Louisville, Kentucky.  “Reading Florence King is like opening a blast furnace,” reporter Liz Trotta said of her years ago. That fire is now out. The writer and satirist died on January 6th in Fredericksburg, Virginia, not far from the District where she had been born. She had been in failing health and had recently moved to an assisted living center, where communal living and dining may have broken her misanthropic heart.

Miss King wrote essays, a memoir, novels and was an excellent book reviewer, though her career began in pulp fiction. Her interests ranged from Madame Butterfly to Forever Amber, Fisher Ames to Lizzie Borden. She called herself, at least once, a conservative lesbian feminist, and she was not to be pegged and not to be trifled with. “I don’t mind being regarded as perverted and unnatural,” she said, “but I would die if people thought I was a Democrat.”

She was a wit, and she made her living by it. She understood that in a country increasingly fettered by dishonest speech, the best way for honesty to be heard—maybe the only way that has any chance of convincing—is to be funny. But she was as interested in the knockout as the laugh.  “Any discussion of the problems of being funny in America will not make sense unless we substitute the word wit for humor,” she wrote. “Humor inspires sympathetic good-natured laughter and is favored by the healing-power gang. Wit goes for the jugular, not the jocular, and it’s the opposite of football; instead of building character, it tears it down.”

Here is one example of what she meant: “John Dollar is a novel by Marianne Wiggins, who is now in hiding because she is married to Salman Rushdie. Allah be praised.”

Though unconventional in some ways, she was a stickler in others: “In social matters, pointless conventions are not merely the bee sting of etiquette, but the snake bite of moral order.”  And also:  “Familiarity doesn’t breed contempt; it is contempt.”

Florence King’s best-known book, Confessions of a Failed Southern Lady, makes an airtight case for her failure, but then being ladylike was never her desire. She held to the standards of an 18th-century gentleman—she had a Squire Western sort of mindset, and in her certain irregularities were consistent with an otherwise severe sense of personal honor, and a remarkable (and poignant) independence. She was a fan of dueling in principle, and in an argument with Molly Ivins said she regretted it was not possible in practice.  Her essays are full of anecdotes about what she called the necessity of Doing Right, and as a professional she was scrupulous about deadlines, worked hard at her prose, and had a justifiable reputation as a writer who hated being edited. But then she did not need much editing; I edited her for a while, and remember. (I did not know her well; still, she once inscribed a book to me by making a joke about a tin-eared man under whom we both had suffered. It was a tie to bind.)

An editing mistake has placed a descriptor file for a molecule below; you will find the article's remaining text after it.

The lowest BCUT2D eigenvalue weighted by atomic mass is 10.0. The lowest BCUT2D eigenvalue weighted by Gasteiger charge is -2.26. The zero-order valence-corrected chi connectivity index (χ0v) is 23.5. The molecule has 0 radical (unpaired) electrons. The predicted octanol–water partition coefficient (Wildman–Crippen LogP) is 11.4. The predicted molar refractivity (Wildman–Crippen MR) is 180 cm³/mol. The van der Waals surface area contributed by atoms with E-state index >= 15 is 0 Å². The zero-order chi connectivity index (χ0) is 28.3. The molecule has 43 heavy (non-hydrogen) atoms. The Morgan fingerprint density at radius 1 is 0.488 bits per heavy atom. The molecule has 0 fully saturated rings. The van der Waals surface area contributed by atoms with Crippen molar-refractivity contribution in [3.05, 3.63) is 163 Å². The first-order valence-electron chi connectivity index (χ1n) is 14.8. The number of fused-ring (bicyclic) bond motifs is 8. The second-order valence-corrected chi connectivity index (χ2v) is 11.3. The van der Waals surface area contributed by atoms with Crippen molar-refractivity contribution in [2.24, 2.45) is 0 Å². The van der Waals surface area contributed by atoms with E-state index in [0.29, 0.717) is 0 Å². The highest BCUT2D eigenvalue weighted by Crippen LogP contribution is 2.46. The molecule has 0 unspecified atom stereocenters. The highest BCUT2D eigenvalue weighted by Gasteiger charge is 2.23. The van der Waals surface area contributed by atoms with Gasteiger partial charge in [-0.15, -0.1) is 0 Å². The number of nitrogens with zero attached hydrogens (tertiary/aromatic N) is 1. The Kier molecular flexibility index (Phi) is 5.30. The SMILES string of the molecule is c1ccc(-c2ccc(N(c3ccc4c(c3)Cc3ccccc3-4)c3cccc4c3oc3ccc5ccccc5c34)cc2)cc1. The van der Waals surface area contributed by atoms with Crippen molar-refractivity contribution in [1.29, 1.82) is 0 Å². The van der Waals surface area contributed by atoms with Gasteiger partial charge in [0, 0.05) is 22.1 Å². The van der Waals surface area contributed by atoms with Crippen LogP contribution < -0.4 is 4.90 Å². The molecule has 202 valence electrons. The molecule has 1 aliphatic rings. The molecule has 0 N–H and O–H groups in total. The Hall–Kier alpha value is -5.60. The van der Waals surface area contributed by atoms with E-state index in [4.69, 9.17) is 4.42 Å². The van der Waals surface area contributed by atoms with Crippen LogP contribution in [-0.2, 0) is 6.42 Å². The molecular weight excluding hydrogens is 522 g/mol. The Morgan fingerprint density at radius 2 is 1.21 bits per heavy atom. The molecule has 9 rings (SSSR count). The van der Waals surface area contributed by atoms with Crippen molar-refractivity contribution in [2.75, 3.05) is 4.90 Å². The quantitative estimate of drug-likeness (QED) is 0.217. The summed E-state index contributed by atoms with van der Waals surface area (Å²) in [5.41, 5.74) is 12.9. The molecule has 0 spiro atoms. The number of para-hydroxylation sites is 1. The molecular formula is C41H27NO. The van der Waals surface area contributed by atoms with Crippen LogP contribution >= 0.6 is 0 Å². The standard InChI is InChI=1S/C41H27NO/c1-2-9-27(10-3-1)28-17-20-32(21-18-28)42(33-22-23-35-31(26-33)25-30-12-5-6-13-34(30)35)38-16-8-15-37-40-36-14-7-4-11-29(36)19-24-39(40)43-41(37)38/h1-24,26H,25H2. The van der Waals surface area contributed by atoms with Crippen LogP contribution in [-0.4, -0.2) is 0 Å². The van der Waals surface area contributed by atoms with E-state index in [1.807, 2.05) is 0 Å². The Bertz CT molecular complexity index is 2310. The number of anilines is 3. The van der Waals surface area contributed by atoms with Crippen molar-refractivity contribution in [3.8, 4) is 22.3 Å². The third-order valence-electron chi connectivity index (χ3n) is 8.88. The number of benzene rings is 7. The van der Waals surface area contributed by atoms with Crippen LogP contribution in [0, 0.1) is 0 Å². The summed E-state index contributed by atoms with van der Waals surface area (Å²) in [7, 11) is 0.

She was the real McCoy: herself, and that sort of trueness takes grit.

I have not heard that she left any last messages, but it would have been like her to have arranged for a posthumous letter to be sent to the American Lung Association, to say that while she was now beyond amendment, decades of Lucky Strikes had not kept her from reaching 80 years and a day.

Peace to her memory—though she herself preferred the sword, I know.

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Katherine Dalton
Katherine Dalton has worked as a magazine editor, freelance feature writer and book editor.  She started in journalism in college, working at The Yale Literary Magazine during most of its controversial few years as a national magazine of opinion based at Yale.  She then worked briefly at Harper's magazine in New York, and more extensively at Chronicles magazine in Illinois, where she was a contributing editor for many years.  She has has written for various publications ranging from the Wall Street Journal to the University Bookman, and was a contributor to Wendell Berry: Life and Work and Localism in the Mass Age: A Front Porch Republic Manifesto.  She lives in her native Kentucky.